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There you will find updated information about the Center for Creative Leadership's initiative to make leadership development affordable and accessible to people everywhere.

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Saturday, November 29, 2008

Community Leaders Speak

Some 60 community leaders from North Carolina attended three simultaneous Leadership Essentials programs held at the Center's Greensboro campus on November 24 & 25, 2008*. A video created by Josh Weinstein of Inside Cinema captures some of the participants' voices on the impact the program and importance of leadership development for nonprofits.

Evon J. Smith, Executive Director of Goler Community Development Corporation, was a participant in the program. She wrote to us about her experience:

"I suspected the leadership class was worth every minute! Each tool helped everyone in my group think differently about our emotional communication at work and our interactions with others in our personal life. It was great! The people that were in our class were wonderful and contacts we would not have the opportunity to make otherwise. I got more out of the class than I expected. Our facilitators connected with the class by presenting the information in so many different ways you could not miss getting it. Many of us stated that we wish we had a week to delve deeper into the cases where we could apply the tools learned over and over. Please never underestimate the value that this opportunity has for community leaders, especially those in the non-profit industry. "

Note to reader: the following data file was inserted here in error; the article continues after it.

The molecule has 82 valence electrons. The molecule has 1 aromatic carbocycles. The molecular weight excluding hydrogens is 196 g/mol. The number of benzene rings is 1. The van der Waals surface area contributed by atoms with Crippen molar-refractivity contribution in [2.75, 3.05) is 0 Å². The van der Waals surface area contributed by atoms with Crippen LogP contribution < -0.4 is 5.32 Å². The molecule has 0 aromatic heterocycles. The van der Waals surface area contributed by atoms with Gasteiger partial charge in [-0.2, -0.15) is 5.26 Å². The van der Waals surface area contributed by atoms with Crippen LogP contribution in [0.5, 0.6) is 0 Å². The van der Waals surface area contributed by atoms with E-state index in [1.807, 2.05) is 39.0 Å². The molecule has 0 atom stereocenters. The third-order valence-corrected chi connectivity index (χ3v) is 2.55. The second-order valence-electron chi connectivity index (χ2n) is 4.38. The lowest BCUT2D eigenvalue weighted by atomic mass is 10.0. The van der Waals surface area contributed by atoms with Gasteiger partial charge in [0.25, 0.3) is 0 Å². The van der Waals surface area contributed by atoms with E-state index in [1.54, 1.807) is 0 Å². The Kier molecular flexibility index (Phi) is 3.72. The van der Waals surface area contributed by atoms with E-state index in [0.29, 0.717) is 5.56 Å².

* The program was sponsored by the Kate B. Reynolds Charitable Trust.

Monday, November 3, 2008

Revolutionary Effects of Leadership Development

Written by Amon Anderson of Acumen Fund - Nairobi, Kenya

I’ve been studying, working with and thinking about leadership development for the last seven years, but I never stop being surprised. This summer, I led an idea session for the Center for Creative Leadership to brainstorm how leadership development could be applied in the context of poverty. But in this group of East Africans, West Africans, and North Americans, we could barely agree on semantics—leadership for the base of the pyramid, bottom of the pyramid, leadership for the majority, leadership for all… But no matter what we called it, we all could agree that not only did the poor have little access to leadership development tools, but the research and resources at hand had limited relevance to someone living in poverty.